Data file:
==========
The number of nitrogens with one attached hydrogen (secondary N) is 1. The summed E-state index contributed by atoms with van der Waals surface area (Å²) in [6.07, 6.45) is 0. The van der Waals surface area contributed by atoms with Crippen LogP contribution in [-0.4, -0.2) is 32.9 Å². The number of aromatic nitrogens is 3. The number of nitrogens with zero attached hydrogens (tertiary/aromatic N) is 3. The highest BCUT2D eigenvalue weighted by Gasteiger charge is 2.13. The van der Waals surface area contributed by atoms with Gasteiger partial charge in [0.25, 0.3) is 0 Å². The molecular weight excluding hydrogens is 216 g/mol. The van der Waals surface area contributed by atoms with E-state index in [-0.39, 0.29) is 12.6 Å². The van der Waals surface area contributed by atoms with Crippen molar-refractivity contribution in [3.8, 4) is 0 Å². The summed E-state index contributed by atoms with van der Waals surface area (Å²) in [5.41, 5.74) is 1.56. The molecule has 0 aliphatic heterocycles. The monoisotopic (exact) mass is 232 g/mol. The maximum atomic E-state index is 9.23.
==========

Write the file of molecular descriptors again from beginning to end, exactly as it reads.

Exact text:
The number of nitrogens with one attached hydrogen (secondary N) is 1. The summed E-state index contributed by atoms with van der Waals surface area (Å²) in [6.07, 6.45) is 0. The van der Waals surface area contributed by atoms with Crippen LogP contribution in [-0.4, -0.2) is 32.9 Å². The number of aromatic nitrogens is 3. The number of nitrogens with zero attached hydrogens (tertiary/aromatic N) is 3. The highest BCUT2D eigenvalue weighted by Gasteiger charge is 2.13. The van der Waals surface area contributed by atoms with Gasteiger partial charge in [0.25, 0.3) is 0 Å². The molecular weight excluding hydrogens is 216 g/mol. The van der Waals surface area contributed by atoms with E-state index in [-0.39, 0.29) is 12.6 Å². The van der Waals surface area contributed by atoms with Crippen molar-refractivity contribution in [3.8, 4) is 0 Å². The summed E-state index contributed by atoms with van der Waals surface area (Å²) in [5.41, 5.74) is 1.56. The molecule has 0 aliphatic heterocycles. The monoisotopic (exact) mass is 232 g/mol. The maximum atomic E-state index is 9.23.